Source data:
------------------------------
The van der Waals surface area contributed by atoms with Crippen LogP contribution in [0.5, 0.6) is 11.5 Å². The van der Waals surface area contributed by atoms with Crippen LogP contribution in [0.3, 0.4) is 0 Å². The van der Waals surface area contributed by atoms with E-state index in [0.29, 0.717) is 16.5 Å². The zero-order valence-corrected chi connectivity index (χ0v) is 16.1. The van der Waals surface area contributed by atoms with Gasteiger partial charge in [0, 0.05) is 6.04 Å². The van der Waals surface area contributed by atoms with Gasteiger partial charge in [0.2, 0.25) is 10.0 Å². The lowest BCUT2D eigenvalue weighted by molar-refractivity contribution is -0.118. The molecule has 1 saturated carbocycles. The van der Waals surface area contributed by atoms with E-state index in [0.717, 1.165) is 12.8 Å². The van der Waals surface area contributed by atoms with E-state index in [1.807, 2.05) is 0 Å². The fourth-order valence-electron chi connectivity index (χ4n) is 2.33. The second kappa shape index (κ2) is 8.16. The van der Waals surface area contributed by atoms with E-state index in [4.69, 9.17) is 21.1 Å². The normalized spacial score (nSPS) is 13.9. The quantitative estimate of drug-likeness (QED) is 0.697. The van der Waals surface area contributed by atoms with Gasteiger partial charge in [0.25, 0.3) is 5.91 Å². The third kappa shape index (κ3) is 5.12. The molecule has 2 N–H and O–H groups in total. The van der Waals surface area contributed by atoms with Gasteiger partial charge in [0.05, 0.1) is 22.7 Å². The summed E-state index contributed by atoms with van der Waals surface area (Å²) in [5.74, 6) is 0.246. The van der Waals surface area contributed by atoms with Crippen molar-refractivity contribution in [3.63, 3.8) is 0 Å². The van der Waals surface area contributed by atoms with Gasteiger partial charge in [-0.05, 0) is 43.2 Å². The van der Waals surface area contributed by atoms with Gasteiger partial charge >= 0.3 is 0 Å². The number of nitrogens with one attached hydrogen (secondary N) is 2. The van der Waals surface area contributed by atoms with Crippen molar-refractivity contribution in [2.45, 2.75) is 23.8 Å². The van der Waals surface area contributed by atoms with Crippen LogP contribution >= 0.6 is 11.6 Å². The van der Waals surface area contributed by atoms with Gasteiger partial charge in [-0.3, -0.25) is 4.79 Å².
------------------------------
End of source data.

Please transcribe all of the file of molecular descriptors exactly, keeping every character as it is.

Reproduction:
The van der Waals surface area contributed by atoms with Crippen LogP contribution in [0.5, 0.6) is 11.5 Å². The van der Waals surface area contributed by atoms with Crippen LogP contribution in [0.3, 0.4) is 0 Å². The van der Waals surface area contributed by atoms with E-state index in [0.29, 0.717) is 16.5 Å². The zero-order valence-corrected chi connectivity index (χ0v) is 16.1. The van der Waals surface area contributed by atoms with Gasteiger partial charge in [0, 0.05) is 6.04 Å². The van der Waals surface area contributed by atoms with Gasteiger partial charge in [0.2, 0.25) is 10.0 Å². The lowest BCUT2D eigenvalue weighted by molar-refractivity contribution is -0.118. The molecule has 1 saturated carbocycles. The van der Waals surface area contributed by atoms with E-state index in [0.717, 1.165) is 12.8 Å². The van der Waals surface area contributed by atoms with E-state index in [1.807, 2.05) is 0 Å². The fourth-order valence-electron chi connectivity index (χ4n) is 2.33. The second kappa shape index (κ2) is 8.16. The van der Waals surface area contributed by atoms with E-state index in [4.69, 9.17) is 21.1 Å². The normalized spacial score (nSPS) is 13.9. The quantitative estimate of drug-likeness (QED) is 0.697. The van der Waals surface area contributed by atoms with Gasteiger partial charge in [0.25, 0.3) is 5.91 Å². The third kappa shape index (κ3) is 5.12. The molecule has 2 N–H and O–H groups in total. The van der Waals surface area contributed by atoms with Gasteiger partial charge in [0.05, 0.1) is 22.7 Å². The summed E-state index contributed by atoms with van der Waals surface area (Å²) in [5.74, 6) is 0.246. The van der Waals surface area contributed by atoms with Crippen molar-refractivity contribution in [3.63, 3.8) is 0 Å². The van der Waals surface area contributed by atoms with Gasteiger partial charge in [-0.05, 0) is 43.2 Å². The van der Waals surface area contributed by atoms with Gasteiger partial charge >= 0.3 is 0 Å². The number of nitrogens with one attached hydrogen (secondary N) is 2. The van der Waals surface area contributed by atoms with Crippen molar-refractivity contribution in [2.45, 2.75) is 23.8 Å². The van der Waals surface area contributed by atoms with Crippen LogP contribution >= 0.6 is 11.6 Å². The van der Waals surface area contributed by atoms with Gasteiger partial charge in [-0.3, -0.25) is 4.79 Å².